Crittenden, who left the bank last year, agreed to pay $100,000 to settle claims he didn’t disclose the risk after getting internal briefings. Arthur Tildesley, Citigroup’s former head of investor relations, will pay $80,000 to settle claims that he helped draft disclosures that misled investors, the SEC said.

Taxpayer Bailout

Citigroup, Crittenden and Tildesley agreed to settle the case without admitting or denying the SEC’s allegations.

The bank, once the world’s biggest by assets, got a $45 billion taxpayer bailout in 2008 after losses on subprime mortgages and CDO holdings withered confidence and almost triggered a run on deposits.

Citigroup executives including Prince were questioned at an April hearing by the Financial Crisis Inquiry Commission about whether the bank fully disclosed potential losses.

Estimates were in flux, because the subprime market was rapidly deteriorating, Prince told the financial crisis panel.

“At the time, the financial people were working very intensely with the fixed-income people to try to determine exposures,” Prince said during the April 8 hearing. “This was an unprecedented time in which markets were crashing.”

‘Reluctantly’ Approved

In the SEC versus Bank of America case, U.S. District Judge Jed S. Rakoff in New York said he “reluctantly” approved the settlement of two suits in which the agency accused the Charlotte, North Carolina-based bank of misleading investors following the announcement that it would acquire Merrill Lynch.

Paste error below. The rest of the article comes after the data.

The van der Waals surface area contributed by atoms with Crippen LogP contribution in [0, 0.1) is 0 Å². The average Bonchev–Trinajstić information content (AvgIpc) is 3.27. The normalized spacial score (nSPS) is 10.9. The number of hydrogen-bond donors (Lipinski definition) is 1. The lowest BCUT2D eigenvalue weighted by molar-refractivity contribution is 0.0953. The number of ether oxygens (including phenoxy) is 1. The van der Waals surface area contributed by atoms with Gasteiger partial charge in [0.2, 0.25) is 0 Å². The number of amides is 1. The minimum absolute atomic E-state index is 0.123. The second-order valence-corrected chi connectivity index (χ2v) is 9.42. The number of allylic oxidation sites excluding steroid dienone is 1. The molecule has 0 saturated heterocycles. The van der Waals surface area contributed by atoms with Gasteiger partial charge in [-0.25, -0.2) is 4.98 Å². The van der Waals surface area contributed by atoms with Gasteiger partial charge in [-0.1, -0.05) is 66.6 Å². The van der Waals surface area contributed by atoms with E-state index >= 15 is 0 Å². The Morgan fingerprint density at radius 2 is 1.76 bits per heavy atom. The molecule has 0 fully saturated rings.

He criticized the accord as “half-baked justice at best” and “inadequate and misguided,” though said it was an improvement over the prior accord.

In the Barclays case, U.S. Judge Emmet Sullivan in Washington was critical of the deferred prosecution deal, pointing out that people caught robbing a bank don’t get deferred prosecution and the option to return ill-gotten gains.

“Why isn’t the government getting tough with the banks?” Sullivan asked, before approving the accord the following day.

The case is Securities and Exchange Commission v. Citigroup Inc., 10-cv-01277, U.S. District Court, District of Columbia (Washington).

To contact the reporter on this story: William McQuillen in Washington at bmcquillen@bloomberg.net.